The Golden Ratio

The UAE's golden visa scheme

The UAE introduced a Golden Visa scheme in 2019 in order to boost FDI.

What does the UAE have in common with Ireland, Switzerland and Malta?

What about Turkey and Spain?

The relevant answer, for our purposes, is that these nations operate a Golden Visa scheme that invites affluent individuals to boost FDI in exchange for residency. The OECD has identified around 100 nations that offer such golden passports.

And the goal reaches far beyond revenues, to brain power and technology transfer as entrepreneurs succumb to the temptation of convenient residency and the commercial rights that come with it.

And while citizenship may well follow, there are usually a prerequisite number of years of residence first. Spain, for instance, stipulates 10 for example, as well as a cultural tie in the form of language proficiency.

The practice has gained popularity in the wake of COVID-19. As home working opened the field to remote international hires from a global talent pool the new era of flexibility has also prompted many to consider physical relocation to appealing destination.

According to the OECD, around 100 countries have extended the sweetener of a residency-qualifying Golden Visa.

Invest in the UAE

The Golden Visa, introduced in the UAE in 2019, is no gimmick, but a key constituent of its FDI formula. Companies are being encouraged to set up local offices not least of all for time-zone advantages in dealing with regional markets.

The application process has been streamlined and companies report a sense of security in making an investment commitment given the 10-year duration of the visa. In short, the golden visa framework serves Abu Dhabi’s diversification strategy and drive to build a globally competitive private sector appealing to foreign investment.

The reality is that UAE has ambitions to evolve Dubai into a start-up and venture capital hub as the world eases into Industry 4.0 with its attendant technologies fueled by big data. Capital Abu Dhabi, meanwhile, is oriented to vanguard endeavors such as medtech and agritech.

And so promising is the Golden Visa scheme that the UAE has radically begun offering Golden Passports spelling fast-track citizenship, in contrast to the trend observed in Europe. Meanwhile, the visa stands to see widened eligibility as of this September.

So, Who’s Golden Enough?

Predictably, the answer is investors and entrepreneurs, which the UAE is particularly keen to welcome, as well as incentivizing its home grown blue-sky thinkers and scientists.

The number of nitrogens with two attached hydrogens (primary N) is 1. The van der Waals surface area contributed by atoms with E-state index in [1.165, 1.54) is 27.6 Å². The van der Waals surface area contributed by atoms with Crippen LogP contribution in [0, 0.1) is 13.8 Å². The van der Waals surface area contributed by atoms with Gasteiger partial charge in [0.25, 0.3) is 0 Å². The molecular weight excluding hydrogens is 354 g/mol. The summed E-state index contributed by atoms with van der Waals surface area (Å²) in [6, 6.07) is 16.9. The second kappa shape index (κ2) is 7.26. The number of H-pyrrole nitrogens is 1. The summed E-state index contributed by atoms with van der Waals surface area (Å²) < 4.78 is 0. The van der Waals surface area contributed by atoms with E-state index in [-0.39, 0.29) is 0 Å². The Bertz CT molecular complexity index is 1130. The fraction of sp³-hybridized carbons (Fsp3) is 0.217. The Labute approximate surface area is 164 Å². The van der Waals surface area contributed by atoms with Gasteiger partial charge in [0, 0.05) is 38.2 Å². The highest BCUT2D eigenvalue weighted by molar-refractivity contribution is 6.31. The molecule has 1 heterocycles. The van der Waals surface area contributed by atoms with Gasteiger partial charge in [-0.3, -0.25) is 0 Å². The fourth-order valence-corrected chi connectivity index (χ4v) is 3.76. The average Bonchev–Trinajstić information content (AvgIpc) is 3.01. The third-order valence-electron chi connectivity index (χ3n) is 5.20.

Exceptional students and a plethora of professional also make the cut with reduced salary thresholds reduced to cast a wider net. The maximum duration spent beyond the UAE has also been rethought.

According, the visa is not canceled should the holder remain beyond the country for over six months. An applicant may apply without a sponsor so long as they commit to a minimum investment in the UAE of AED2 million.

This may take the form of investment funds accredited in the UAE; a commercial or industrial license of an investor, with a minimum paid-up capital of the company in question of AED2 million, or else where the investor is the owner of a company in the UAE and pays minimum annual tax of AED250,000 to the Federal Tax Authority. The investor may also include a spouse and dependents in the application.

For convenience, once an application is in process the applicant receive an entry permit valid for six months enabling multiple entries until the visa procedures are completed.

We Got It Covered

Golden Visa holders often have insurance coverage as part of a company package, but local solutions reportedly offer annual premiums from under AED1,000. DAMAN, the National Health Insurance Company, was the first company in the UAE to introduce a health insurance package tailored for Golden Visa holders.

The Premier package starts from AED39,857 with an annual limit of AED20 million. It also offers 180-day coverage beyond the UAE during vacations or business trips.

A Scheme to Build On

The Golden Visa entitlements promise a gold-rush for local property developers as demand grows for high-scale properties, notably residential.

Indeed, the market reveals a rise in homes valued at AED2 million (USD544,510 at time of writing), the now considerably reduced magic number that yields a Golden Visa.

What’s more, as of this September the amended regulations no longer specify the nature of property transactions; that is, whether purchased units are ready, off-plan, or involve a mortgage or a cash payment.

Some developers even have dedicated after-sales teams that assist the investor through the Golden Visa process.

Retired foreigners to whom investor or businessmen eligibility criteria do not apply may apply if at least 55 years old and holding an AED1 million investment or monthly income of AED15,000.

In a diversifying economy already of investment appeal this advantageous visa scheme may yet become the goose that laid the golden egg.